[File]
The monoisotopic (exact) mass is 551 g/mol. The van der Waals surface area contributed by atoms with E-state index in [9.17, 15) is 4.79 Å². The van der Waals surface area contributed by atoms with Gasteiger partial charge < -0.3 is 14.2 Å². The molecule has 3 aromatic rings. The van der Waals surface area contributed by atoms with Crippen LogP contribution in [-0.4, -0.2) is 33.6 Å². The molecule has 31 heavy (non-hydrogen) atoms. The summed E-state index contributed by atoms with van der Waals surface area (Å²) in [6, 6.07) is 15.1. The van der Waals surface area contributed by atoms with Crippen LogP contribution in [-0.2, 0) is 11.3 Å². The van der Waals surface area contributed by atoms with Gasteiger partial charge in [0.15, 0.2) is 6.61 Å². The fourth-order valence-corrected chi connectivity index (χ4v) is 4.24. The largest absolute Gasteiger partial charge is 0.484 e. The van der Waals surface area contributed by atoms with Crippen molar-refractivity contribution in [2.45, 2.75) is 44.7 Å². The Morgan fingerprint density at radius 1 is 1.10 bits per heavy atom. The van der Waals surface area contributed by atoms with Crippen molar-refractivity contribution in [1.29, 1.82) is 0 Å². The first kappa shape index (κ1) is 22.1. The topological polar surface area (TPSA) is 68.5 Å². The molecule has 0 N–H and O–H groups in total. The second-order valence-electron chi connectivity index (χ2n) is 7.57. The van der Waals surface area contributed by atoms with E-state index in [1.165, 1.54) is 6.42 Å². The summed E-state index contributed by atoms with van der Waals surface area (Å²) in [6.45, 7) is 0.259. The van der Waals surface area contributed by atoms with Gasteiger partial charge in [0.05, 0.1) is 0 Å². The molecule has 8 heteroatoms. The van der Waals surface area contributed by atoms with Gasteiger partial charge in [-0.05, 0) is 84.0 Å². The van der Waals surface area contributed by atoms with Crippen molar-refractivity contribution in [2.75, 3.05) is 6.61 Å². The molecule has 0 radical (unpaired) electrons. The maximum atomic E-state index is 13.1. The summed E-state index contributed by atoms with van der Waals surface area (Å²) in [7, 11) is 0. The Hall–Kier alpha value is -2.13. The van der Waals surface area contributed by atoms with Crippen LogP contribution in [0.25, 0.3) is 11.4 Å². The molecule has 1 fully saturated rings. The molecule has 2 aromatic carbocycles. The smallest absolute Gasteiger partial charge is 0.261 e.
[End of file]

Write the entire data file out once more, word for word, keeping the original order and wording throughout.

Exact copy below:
The monoisotopic (exact) mass is 551 g/mol. The van der Waals surface area contributed by atoms with E-state index in [9.17, 15) is 4.79 Å². The van der Waals surface area contributed by atoms with Gasteiger partial charge < -0.3 is 14.2 Å². The molecule has 3 aromatic rings. The van der Waals surface area contributed by atoms with Crippen LogP contribution in [-0.4, -0.2) is 33.6 Å². The molecule has 31 heavy (non-hydrogen) atoms. The summed E-state index contributed by atoms with van der Waals surface area (Å²) in [6, 6.07) is 15.1. The van der Waals surface area contributed by atoms with Crippen LogP contribution in [-0.2, 0) is 11.3 Å². The van der Waals surface area contributed by atoms with Gasteiger partial charge in [0.15, 0.2) is 6.61 Å². The fourth-order valence-corrected chi connectivity index (χ4v) is 4.24. The largest absolute Gasteiger partial charge is 0.484 e. The van der Waals surface area contributed by atoms with Crippen molar-refractivity contribution in [2.45, 2.75) is 44.7 Å². The Morgan fingerprint density at radius 1 is 1.10 bits per heavy atom. The van der Waals surface area contributed by atoms with Crippen molar-refractivity contribution in [1.29, 1.82) is 0 Å². The first kappa shape index (κ1) is 22.1. The topological polar surface area (TPSA) is 68.5 Å². The molecule has 0 N–H and O–H groups in total. The second-order valence-electron chi connectivity index (χ2n) is 7.57. The van der Waals surface area contributed by atoms with E-state index in [1.165, 1.54) is 6.42 Å². The summed E-state index contributed by atoms with van der Waals surface area (Å²) in [6.45, 7) is 0.259. The van der Waals surface area contributed by atoms with Gasteiger partial charge in [0.05, 0.1) is 0 Å². The molecule has 8 heteroatoms. The van der Waals surface area contributed by atoms with Gasteiger partial charge in [-0.05, 0) is 84.0 Å². The van der Waals surface area contributed by atoms with Crippen molar-refractivity contribution in [2.75, 3.05) is 6.61 Å². The molecule has 0 radical (unpaired) electrons. The maximum atomic E-state index is 13.1. The summed E-state index contributed by atoms with van der Waals surface area (Å²) in [7, 11) is 0. The Hall–Kier alpha value is -2.13. The van der Waals surface area contributed by atoms with Crippen LogP contribution in [0.25, 0.3) is 11.4 Å². The molecule has 1 fully saturated rings. The molecule has 2 aromatic carbocycles. The smallest absolute Gasteiger partial charge is 0.261 e.